Develop and build an enexpensive mini CNC machine for the hobbiest. The machine would be used for miniature parts such as those found in micro helis. We could use PC controlled servos for Maybe hack up a Dremel for the motor. Use Dremel bits?

Here is a site to buy PC servo controllers from:
http://www.rentron.com/PicBasic/Mini_SSC_II.htm

You can control up to 8 servos for $44 using a serial port.

Im a programmer so I could help write the software (time allowing).

Seems the real problem would be precision - we would probably need a CNC machine to build the CNC machine. Maybe someone with one out there can build them for us and sell a kit?

Any more ideas out there?

-=ben
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Old Jul 23, 2002, 12:00 PM
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Beach, California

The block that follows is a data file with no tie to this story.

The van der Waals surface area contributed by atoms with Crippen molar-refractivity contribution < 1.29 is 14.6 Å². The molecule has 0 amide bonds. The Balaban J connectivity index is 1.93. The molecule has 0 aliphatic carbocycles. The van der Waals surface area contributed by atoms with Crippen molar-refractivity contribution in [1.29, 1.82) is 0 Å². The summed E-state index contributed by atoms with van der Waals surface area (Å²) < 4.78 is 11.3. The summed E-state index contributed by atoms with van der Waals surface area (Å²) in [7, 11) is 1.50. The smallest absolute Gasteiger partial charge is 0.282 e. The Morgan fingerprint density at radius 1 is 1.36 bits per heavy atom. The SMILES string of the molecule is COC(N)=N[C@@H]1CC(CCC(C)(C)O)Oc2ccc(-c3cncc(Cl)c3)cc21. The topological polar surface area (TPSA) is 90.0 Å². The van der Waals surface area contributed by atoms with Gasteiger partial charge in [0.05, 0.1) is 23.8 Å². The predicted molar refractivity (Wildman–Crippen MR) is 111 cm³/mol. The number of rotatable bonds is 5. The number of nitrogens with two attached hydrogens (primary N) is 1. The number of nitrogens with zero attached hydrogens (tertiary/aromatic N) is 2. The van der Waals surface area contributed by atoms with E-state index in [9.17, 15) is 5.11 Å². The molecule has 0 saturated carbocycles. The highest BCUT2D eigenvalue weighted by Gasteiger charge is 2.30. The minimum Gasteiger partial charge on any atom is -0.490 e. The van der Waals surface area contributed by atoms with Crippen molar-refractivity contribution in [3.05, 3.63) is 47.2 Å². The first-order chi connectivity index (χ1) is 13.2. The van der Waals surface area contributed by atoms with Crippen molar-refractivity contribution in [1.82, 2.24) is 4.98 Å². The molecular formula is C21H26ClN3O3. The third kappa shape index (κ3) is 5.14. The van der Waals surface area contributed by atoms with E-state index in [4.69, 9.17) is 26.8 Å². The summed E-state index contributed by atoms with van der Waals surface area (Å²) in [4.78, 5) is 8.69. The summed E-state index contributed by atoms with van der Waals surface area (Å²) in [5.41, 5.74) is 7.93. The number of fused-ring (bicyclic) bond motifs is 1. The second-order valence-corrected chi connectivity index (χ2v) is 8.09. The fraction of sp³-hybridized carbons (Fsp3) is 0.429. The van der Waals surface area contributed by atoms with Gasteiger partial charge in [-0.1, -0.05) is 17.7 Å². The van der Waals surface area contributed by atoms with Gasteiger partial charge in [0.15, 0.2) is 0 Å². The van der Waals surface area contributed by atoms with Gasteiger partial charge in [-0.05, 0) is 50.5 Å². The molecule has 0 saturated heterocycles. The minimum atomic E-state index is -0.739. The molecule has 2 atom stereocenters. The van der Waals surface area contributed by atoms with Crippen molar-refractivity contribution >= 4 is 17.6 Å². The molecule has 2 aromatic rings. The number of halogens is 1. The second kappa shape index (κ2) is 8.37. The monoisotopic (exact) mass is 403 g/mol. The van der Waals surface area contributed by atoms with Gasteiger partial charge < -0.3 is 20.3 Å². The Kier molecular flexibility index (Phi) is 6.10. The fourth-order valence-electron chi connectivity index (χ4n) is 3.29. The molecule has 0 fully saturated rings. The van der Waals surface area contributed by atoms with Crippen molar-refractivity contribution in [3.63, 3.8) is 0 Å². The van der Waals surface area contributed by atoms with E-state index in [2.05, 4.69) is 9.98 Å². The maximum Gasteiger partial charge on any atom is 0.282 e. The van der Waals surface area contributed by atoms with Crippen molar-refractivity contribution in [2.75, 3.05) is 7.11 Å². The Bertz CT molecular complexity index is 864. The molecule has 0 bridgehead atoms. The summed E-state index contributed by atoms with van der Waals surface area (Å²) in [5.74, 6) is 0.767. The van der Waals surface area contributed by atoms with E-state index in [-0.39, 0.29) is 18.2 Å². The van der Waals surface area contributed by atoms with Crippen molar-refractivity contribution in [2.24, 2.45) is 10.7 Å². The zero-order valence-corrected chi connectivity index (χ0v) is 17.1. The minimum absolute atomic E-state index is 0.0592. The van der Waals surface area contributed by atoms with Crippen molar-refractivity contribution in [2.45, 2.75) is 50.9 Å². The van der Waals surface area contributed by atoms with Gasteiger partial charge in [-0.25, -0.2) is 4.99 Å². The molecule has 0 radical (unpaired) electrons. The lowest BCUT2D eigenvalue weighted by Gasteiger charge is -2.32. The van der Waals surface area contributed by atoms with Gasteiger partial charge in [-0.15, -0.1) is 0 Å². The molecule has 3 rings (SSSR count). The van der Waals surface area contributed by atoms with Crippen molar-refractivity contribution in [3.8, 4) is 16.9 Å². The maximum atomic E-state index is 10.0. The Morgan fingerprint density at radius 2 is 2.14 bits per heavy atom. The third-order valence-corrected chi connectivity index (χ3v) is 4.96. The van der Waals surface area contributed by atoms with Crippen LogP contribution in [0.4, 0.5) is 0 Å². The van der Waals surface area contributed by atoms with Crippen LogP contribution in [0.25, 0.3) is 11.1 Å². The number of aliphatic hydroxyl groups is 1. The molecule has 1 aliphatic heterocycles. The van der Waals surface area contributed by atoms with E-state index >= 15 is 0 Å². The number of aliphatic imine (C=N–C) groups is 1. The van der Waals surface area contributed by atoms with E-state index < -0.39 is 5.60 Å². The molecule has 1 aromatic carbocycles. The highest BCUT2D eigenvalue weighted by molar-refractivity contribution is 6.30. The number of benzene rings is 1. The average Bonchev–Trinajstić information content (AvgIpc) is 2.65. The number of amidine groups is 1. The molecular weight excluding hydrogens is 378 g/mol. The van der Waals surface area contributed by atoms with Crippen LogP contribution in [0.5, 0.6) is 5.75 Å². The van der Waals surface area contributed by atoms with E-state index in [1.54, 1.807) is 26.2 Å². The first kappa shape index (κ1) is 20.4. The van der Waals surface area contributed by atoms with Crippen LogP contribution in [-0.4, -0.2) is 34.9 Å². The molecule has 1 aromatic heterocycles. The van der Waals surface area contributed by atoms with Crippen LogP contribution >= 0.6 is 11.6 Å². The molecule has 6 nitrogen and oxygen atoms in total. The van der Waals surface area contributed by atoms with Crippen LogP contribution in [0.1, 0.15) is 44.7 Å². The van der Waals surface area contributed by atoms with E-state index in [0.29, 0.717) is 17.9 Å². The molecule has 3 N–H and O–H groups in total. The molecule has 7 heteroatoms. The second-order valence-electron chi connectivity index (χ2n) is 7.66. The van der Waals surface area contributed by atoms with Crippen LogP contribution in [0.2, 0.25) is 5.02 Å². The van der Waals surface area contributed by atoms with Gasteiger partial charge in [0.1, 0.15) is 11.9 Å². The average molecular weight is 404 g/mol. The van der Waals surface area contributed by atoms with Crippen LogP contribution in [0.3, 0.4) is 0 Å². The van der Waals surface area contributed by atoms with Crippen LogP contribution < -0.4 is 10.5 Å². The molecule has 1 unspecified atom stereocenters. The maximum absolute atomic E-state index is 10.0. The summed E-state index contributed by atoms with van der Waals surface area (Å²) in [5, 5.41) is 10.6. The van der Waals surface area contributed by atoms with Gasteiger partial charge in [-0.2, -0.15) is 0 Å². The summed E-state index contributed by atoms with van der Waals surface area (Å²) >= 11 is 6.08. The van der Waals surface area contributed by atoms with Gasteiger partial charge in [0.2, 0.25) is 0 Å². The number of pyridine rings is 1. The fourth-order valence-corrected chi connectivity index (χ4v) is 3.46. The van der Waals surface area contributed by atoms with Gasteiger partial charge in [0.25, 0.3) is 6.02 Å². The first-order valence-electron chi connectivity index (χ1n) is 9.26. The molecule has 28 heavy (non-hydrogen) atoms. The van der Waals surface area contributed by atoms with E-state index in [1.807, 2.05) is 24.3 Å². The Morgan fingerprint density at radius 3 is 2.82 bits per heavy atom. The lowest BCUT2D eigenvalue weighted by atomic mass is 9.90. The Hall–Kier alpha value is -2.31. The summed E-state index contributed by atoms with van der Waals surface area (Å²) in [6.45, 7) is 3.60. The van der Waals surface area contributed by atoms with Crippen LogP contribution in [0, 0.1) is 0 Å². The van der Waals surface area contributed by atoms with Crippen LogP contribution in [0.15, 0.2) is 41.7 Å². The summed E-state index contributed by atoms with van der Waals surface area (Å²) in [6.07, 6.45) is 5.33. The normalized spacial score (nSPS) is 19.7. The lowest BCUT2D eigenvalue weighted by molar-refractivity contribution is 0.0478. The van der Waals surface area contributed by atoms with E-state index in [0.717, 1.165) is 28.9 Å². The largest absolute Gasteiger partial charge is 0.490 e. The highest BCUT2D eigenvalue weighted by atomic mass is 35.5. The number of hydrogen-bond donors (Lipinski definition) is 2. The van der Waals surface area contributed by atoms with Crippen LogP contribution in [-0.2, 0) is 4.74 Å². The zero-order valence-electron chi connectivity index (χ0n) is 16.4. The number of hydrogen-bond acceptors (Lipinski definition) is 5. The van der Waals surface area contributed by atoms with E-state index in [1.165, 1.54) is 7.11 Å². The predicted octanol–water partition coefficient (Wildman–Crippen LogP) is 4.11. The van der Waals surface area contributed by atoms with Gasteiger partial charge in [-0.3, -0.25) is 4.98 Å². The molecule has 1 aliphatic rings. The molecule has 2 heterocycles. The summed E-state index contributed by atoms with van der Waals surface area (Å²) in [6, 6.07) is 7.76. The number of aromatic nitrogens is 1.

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Wasn't there a post here about some kind of home-built CNC? something like HobbyCNC? If i do remember, it was still in the developmental stage. Used a dremel and some Robot motors(?) i think... Still, it'd probably be best simply to buy the parts. Much cheaper, probably higher quality, and simply less of a hassle.
Oh, darn. Ben beat me to it.
Toasty
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Old Jul 23, 2002, 12:08 PM
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Tigard, OR, US
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Toasty,

Hey, looks like HobbyCNC turned up this page on google:

http://www.hobbycnc.com/